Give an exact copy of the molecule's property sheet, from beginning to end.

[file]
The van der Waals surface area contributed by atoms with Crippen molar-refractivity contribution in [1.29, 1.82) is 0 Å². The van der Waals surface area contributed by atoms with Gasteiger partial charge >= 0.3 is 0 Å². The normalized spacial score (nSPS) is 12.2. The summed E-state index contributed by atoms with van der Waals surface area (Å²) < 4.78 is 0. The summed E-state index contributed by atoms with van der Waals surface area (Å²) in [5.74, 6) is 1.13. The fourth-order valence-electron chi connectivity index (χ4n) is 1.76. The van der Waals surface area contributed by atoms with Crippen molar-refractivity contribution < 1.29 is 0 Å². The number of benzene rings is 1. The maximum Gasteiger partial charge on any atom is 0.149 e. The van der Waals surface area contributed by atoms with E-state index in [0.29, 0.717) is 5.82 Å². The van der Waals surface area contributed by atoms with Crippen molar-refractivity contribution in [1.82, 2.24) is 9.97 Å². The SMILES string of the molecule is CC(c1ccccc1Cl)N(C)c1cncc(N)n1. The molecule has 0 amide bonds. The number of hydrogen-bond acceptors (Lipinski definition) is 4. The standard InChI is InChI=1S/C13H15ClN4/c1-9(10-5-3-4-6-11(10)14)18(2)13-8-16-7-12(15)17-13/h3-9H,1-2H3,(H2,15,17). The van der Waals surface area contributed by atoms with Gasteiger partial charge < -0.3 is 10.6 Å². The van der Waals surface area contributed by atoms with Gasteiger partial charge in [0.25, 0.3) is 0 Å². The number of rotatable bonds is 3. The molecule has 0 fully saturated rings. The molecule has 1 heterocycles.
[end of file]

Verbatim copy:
The van der Waals surface area contributed by atoms with Crippen molar-refractivity contribution in [1.29, 1.82) is 0 Å². The van der Waals surface area contributed by atoms with Gasteiger partial charge >= 0.3 is 0 Å². The normalized spacial score (nSPS) is 12.2. The summed E-state index contributed by atoms with van der Waals surface area (Å²) < 4.78 is 0. The summed E-state index contributed by atoms with van der Waals surface area (Å²) in [5.74, 6) is 1.13. The fourth-order valence-electron chi connectivity index (χ4n) is 1.76. The van der Waals surface area contributed by atoms with Crippen molar-refractivity contribution < 1.29 is 0 Å². The number of benzene rings is 1. The maximum Gasteiger partial charge on any atom is 0.149 e. The van der Waals surface area contributed by atoms with E-state index in [0.29, 0.717) is 5.82 Å². The van der Waals surface area contributed by atoms with Crippen molar-refractivity contribution in [1.82, 2.24) is 9.97 Å². The SMILES string of the molecule is CC(c1ccccc1Cl)N(C)c1cncc(N)n1. The molecule has 0 amide bonds. The number of hydrogen-bond acceptors (Lipinski definition) is 4. The standard InChI is InChI=1S/C13H15ClN4/c1-9(10-5-3-4-6-11(10)14)18(2)13-8-16-7-12(15)17-13/h3-9H,1-2H3,(H2,15,17). The van der Waals surface area contributed by atoms with Gasteiger partial charge < -0.3 is 10.6 Å². The van der Waals surface area contributed by atoms with Gasteiger partial charge in [0.25, 0.3) is 0 Å². The number of rotatable bonds is 3. The molecule has 0 fully saturated rings. The molecule has 1 heterocycles.